One possibility is that your readers may think that you got the original tale wrong but that I think is a risk you can take for the rest of your story should clear that doubt from the readers' mind. Also, if it is a new species, I am sure your readers will give you some room and not create a problem about it.

The short answer: go ahead and write it up. Should not be a problem!

  • I ask this question because it was a problem for one of my readers, even after I explained to him my reasons. Thanks for your answer
    – Shkeil
    Oct 1, 2013 at 7:45

Here's a bit of professional advice for you. If you are creating something for commercial purposes such as for a game, a film or something already established in the public consciousness; you must try and sty as true as your can to the original character. This is the bedrock of lore in franchise. In this case it's a classical mythological character and isn't owned by a media entity. Specifics where the area is grey are in games such as WoW or Skyrim where classic mythology is 'borrowed' for use in that specific product. You need to make clear distinctions in either name or biography.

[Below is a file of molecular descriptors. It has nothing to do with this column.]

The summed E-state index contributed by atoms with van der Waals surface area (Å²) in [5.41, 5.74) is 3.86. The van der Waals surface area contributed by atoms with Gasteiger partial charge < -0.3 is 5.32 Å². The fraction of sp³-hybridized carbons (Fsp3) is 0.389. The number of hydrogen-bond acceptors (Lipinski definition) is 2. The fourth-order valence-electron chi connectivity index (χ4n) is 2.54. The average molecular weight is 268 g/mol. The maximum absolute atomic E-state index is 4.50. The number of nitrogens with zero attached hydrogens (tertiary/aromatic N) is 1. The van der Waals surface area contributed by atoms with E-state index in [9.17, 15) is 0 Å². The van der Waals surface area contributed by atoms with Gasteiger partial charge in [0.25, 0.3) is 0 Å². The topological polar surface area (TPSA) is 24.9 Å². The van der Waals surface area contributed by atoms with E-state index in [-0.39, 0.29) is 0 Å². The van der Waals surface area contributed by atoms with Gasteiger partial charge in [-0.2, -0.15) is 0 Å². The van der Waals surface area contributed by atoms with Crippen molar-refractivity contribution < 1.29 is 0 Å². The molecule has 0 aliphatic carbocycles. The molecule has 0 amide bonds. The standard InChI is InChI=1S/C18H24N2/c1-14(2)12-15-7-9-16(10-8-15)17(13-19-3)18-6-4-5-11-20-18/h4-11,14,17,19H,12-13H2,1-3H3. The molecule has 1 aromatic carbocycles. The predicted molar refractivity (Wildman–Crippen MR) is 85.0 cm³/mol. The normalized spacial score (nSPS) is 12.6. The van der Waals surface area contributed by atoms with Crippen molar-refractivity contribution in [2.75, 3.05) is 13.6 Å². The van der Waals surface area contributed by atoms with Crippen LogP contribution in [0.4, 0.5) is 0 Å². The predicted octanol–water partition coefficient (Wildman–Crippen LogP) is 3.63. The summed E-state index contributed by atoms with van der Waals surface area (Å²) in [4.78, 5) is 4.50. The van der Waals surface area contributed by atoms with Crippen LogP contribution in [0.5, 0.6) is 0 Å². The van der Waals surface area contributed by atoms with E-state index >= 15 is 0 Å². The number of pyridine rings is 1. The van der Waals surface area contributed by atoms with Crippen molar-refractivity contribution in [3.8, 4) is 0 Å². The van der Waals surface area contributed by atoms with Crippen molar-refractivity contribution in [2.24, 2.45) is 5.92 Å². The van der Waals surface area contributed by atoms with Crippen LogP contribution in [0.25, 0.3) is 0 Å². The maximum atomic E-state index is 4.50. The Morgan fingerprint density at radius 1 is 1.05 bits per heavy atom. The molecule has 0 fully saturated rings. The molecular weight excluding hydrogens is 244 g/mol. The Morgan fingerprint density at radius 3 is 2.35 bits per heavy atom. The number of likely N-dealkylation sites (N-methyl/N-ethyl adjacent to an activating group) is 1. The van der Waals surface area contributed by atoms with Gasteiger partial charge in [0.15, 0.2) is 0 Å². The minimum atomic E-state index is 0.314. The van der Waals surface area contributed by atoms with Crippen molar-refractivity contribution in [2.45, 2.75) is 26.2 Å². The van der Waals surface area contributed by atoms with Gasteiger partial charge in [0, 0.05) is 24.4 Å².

Congratulations though - you're on the first rung of transmedia!


One solid advice how to make it fly and make sure readers who don't know the myth aren't confused, and readers who know the myth aren't annoyed: Hang one good, sturdy lampshade on it.

Have it explained, be it through a narrator/sidenote, or by a character within the story: The original myth retold clearly and in sufficient detail (possibly separated into many parts along the chapters if a single information dump would be too much), some fundamental parallels with your story and some of the essential differences. Leave more parallels as a taste for the readers to find, and have the most startling differences to surface in a glaringly obvious way, giving them a firm contrast against the original.

Your Answer

By clicking “Post Your Answer”, you agree to our terms of service and acknowledge you have read our privacy policy.

Not the answer you're looking for? Browse other questions tagged or ask your own question.